Nigerian writer and 2009 Caine Prize Winner, E.C. Osondu is well-known for his short stories, which have been published in AGNI, Guernica, Vice, Fiction, and The Atlantic. He was in Lagos and Port Harcourt last month for a series of book reading events for his debut offering, Voice of America, a collection of short stories shortlisted for the 2011 Commonwealth Prize for Best First Book (Africa region) and recently published by Kachifo Limited, publisher of Farafina Books in Nigeria. Voice of America is set in Nigeria and America. The plots move from boys and girls in villages and refugee camps to the disillusionment and confusion of young married couples living in America, and back to bustling Lagos. In this very straight-to-the-point exchange, the 2011 Pushcart Prize Winner shares with BN Editorial Assistant, Gbenga Awomodu about his new book and inspiration for writing.
When did you consciously begin to write fiction, and which writers and books had vital, early influences on your writing?
I’ll have to say I began reading fiction many, many years before I ever tried my hands at writing it. And the first thing I wrote wasn’t even fiction, it was poetry. I think I read lots of books growing up. King Solomon’s Mines, Montezuma’s Daughter, Little Women, Chike and the River, An African Nights Entertainment, etc. As you can see from the list, these were books with a strong sense of narrative. Narrative is of course central to my own writing.
Why did you leave your advertising job in Lagos to focus fully on creative writing? What factors helped you make that decision?
Even while in advertising I was still double-dipping so to speak. I was very active in the Association of Nigerian Authors and served as Vice-Chairperson of the Lagos chapter under Kunle Adebajo. I was also writing and publishing. But I think if there was one single factor it must have been the internet. I began to read the works of our own writers and many other writers online. I also began to read about creative writing programs. So you can blame the internet.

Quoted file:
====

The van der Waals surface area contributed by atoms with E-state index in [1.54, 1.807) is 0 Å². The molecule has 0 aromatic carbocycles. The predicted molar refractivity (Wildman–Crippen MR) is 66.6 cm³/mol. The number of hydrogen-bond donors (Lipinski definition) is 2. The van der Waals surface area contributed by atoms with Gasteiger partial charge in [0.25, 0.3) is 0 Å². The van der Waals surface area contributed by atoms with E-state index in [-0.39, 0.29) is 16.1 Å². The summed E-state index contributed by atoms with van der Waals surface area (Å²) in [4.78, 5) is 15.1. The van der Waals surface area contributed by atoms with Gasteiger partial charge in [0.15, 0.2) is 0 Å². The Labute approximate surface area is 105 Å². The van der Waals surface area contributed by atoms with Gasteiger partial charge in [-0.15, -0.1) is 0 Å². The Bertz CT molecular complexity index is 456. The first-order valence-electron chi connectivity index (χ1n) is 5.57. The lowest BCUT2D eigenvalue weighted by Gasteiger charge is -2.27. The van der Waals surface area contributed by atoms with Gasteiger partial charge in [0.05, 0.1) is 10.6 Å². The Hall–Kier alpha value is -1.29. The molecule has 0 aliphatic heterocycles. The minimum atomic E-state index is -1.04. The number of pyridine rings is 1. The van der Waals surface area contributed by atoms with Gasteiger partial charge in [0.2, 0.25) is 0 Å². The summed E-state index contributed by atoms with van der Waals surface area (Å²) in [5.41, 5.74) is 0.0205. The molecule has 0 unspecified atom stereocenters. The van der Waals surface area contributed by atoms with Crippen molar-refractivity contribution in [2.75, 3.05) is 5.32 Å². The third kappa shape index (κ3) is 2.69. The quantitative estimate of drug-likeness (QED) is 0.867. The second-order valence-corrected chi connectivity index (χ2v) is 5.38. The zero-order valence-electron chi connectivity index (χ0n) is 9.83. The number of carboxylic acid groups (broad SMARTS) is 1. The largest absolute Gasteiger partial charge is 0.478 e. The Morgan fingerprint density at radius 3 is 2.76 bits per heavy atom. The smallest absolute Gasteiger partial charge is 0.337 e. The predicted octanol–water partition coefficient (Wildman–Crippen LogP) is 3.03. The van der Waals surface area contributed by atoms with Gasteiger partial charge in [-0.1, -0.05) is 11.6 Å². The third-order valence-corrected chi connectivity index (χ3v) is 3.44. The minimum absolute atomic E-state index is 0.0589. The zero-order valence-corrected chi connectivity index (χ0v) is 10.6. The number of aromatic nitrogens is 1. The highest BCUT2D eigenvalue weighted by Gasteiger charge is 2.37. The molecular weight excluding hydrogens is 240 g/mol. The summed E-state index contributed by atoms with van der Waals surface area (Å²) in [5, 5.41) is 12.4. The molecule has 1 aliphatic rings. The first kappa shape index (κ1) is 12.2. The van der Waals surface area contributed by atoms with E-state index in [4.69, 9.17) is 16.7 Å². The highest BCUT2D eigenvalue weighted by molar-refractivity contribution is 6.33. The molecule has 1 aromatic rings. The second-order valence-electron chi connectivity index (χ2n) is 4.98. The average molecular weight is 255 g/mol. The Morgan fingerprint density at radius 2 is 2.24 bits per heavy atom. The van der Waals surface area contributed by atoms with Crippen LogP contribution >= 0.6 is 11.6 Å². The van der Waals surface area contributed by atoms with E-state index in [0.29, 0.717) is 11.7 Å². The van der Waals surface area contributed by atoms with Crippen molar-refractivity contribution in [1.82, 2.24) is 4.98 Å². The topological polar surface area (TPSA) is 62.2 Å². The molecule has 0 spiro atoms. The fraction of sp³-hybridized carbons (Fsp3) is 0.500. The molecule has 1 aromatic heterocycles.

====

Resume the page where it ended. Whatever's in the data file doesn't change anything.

What positive habits and lessons did you bring along from writing ‘copy’ into your new endeavour?
You must grip the reader by the scruff of the neck, get their attention. Nobody is going to park their car in order to read your billboard. Even the best creative work can be killed by poor presentation. Criticism is hard to take, but learn to accept it if need be or just grin and bear it. More importantly have fun with your writing. Not necessarily in that order, though.
In the short story, Nigerians in America, the narrator’s dad suddenly turns towards her to tell her, “You have picked up enough wisdom for one night – you had better go to your bed”. How much of your childhood experiences do you infuse into your stories?
Not so much. But growing up I was always fascinated by the way people talked, their inflections, verbal tics and speech mannerisms. I recall that we gave adults nicknames based on their speech mannerisms- a favorite visitor to the house was nicknamed-You don’t mean it-because that was his stock response to every statement or question e.g. “Our daddy is not home.” – You don’t mean it, “I was first in my class” –You don’t mean it, etc.
Voice of America was a great read for me, and I never used the dictionary for once throughout the collection. Was the simple language deliberate and how were you able to achieve that?
It was deliberate. I think complex ideas can be expressed simply.
In VOA, you mostly write from a female’s point of view, whilst largely taking a swipe at the male characters. How much of a feminist is E.C. Osondu?
I am very much one. I think it makes us more deeply human. Living in the U.S. has made me more aware of the need to take the side of those that society offers limited choices either because of their race, gender, ability or disability etc.
After receiving the Caine Prize in 2009, you said Africa was yet to have a master of short stories. How close are we? How close do you think you are to becoming one?
Not there yet, but hoping and working at it nonetheless without despairing.
Where should we be hoping to see E.C. Osondu in the next five years?
I’ll continue to write. A novel and hopefully a book of creative non-fiction.
Thanks for your time!
Gbenga Awomodu is an Editorial Assistant at Bainstone Ltd./BellaNaija.com. When he is not reading or writing, Gbenga is listening to good music or playing the piano. He believes in the inspirational power of words and pictures, which he explores in helping to make the world a better place. He blogs at Gbenga’s Notebook (www.gbengaawomodu.com).